Date: January 14, 2020 05:02AM
My husband really disliked the Mormon cult, after he studied his way out, and discovered all the lies. He refused to give them one more dime. He didn't want me and the children to go, but realized all of us would have been dis-owned by his parents. Mormons really do punish those who leave.
We made an agreement: I would pay tithing on my own income, but he would not pay any tithing on his. I wanted to keep going to church with our children, and he promised to stop bad-mouth the church (especially to the children), not prevent their being baptized, and not to give us a hard time or interfere with our attending. In return, I was to not try to convince him to return, or bad-mouth him for playing golf on Sunday, or vilify him (especially to the children). I was to excuse him from all church activities, Scouts, Christmas and other parties, kids performances, etc, without argument. I thought this was fair, as I believe that one adult didn't have the right to dominate another.
This worked--for him! He did what he wanted to do. He never manipulated the children away at meeting time. On Sundays, we would go to the beach or out for fun, after the 3 hours of meetings were over. Sometimes, he would have a barbecue ready for us, when we got home from church. Thus, he was rewarding us for coming home, for going out together as a family, and the time outside of Mormonism was so much more pleasant. We dreaded getting dressed up and going to church, and we couldn't wait until it was over, and we could get on with the fun parts of life. My children loved school, and I loved volunteering in the schools, much more than at church.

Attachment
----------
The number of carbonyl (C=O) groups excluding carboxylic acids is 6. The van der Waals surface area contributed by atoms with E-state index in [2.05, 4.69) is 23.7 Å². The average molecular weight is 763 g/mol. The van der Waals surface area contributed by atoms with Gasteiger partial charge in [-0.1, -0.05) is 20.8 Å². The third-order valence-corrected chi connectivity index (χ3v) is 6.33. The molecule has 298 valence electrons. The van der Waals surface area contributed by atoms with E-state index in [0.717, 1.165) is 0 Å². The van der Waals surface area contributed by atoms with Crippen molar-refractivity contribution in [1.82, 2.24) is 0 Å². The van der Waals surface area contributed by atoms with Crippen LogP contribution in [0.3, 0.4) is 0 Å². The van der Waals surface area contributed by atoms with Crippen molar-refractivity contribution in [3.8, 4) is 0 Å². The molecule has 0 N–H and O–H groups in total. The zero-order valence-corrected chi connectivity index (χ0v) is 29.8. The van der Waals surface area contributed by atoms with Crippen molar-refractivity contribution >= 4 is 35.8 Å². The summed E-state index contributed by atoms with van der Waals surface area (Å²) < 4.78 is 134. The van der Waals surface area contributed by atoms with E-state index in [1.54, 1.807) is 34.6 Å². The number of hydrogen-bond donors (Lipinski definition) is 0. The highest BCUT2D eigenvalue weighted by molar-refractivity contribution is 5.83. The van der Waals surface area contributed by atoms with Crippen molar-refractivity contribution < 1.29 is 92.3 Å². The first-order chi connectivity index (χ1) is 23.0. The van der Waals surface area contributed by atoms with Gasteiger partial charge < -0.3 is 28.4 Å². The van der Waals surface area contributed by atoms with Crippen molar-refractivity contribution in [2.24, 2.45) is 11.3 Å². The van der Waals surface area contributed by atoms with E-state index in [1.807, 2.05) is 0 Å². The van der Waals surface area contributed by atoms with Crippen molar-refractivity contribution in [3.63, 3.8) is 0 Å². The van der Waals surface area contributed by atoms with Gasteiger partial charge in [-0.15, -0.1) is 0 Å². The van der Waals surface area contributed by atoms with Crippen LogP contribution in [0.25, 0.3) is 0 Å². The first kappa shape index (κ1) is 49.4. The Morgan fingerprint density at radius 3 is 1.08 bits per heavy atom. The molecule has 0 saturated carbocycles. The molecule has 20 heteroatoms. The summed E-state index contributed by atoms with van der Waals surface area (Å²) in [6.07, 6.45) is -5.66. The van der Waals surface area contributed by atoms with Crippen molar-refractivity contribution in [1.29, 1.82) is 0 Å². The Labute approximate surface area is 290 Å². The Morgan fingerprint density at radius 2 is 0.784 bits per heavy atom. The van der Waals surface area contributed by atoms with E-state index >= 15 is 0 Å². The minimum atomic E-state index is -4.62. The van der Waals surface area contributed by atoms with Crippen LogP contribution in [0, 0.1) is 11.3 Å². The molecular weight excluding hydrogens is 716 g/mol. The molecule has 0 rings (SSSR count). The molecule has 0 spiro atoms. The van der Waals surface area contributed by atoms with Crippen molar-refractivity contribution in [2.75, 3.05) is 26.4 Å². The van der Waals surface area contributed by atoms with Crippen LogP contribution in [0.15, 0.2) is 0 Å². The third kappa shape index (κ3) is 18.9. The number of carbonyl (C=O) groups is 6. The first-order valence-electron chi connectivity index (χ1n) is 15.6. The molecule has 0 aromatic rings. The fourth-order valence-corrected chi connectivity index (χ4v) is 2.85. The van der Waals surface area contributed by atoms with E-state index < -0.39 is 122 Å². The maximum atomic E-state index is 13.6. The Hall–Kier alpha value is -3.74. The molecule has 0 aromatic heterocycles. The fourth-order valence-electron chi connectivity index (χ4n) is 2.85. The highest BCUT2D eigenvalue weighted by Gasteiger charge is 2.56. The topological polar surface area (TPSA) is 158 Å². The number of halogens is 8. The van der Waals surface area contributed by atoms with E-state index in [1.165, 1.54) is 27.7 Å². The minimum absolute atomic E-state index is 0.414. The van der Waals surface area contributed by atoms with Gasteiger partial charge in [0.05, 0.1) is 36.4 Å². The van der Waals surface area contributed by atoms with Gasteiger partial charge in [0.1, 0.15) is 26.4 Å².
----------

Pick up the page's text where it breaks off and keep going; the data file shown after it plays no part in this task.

So--we were gently led away from that oppressive, negative, soul-sucking cult.
Yes, it's true that a Mormon wife with an inactive husband is a social outcast, and also perceived as lacking in faith. I was blamed for my husband being inactive. We were no longer invited to the family and couples' activities with the Mormons, outside of church as well as outside of church. The children and I had better friends in the schools and in the community. My Mormon in-laws became unbearable, with all their nagging and criticizing. The ward overworked me with too many callings. Some of the Mormon men in our ward were slimy, and full-of-themselves, and they tried to hit on me, because I was a lone woman, without a man, and they thought I might be an easy target. Likewise, without a protective father there, my children became victims of physical abuse--by adult fathers in the ward.
My husband just sat by, and left us open to whatever that cult wanted to do to us, (I didn't tell him about a lot of it) and within two years, the children and I were OUT OF THERE. The Mormons shot themselves in the foot, as far as we were concerned.
You are a wonderful, supportive husband, and there's no reason to not continue to support your wife, in every other aspect of her life. Make your marriage and children the priority, and LOVE, and appreciation, happiness, adventure, fun, and all those positive things that Mormonism kills. There are so many other things you can do together, other than just go to church. Work hard to keep the cult in perspective. It's nothing but a silly hoax, and should not be as important as it pretends it is.
Start by NOT paying them any more money!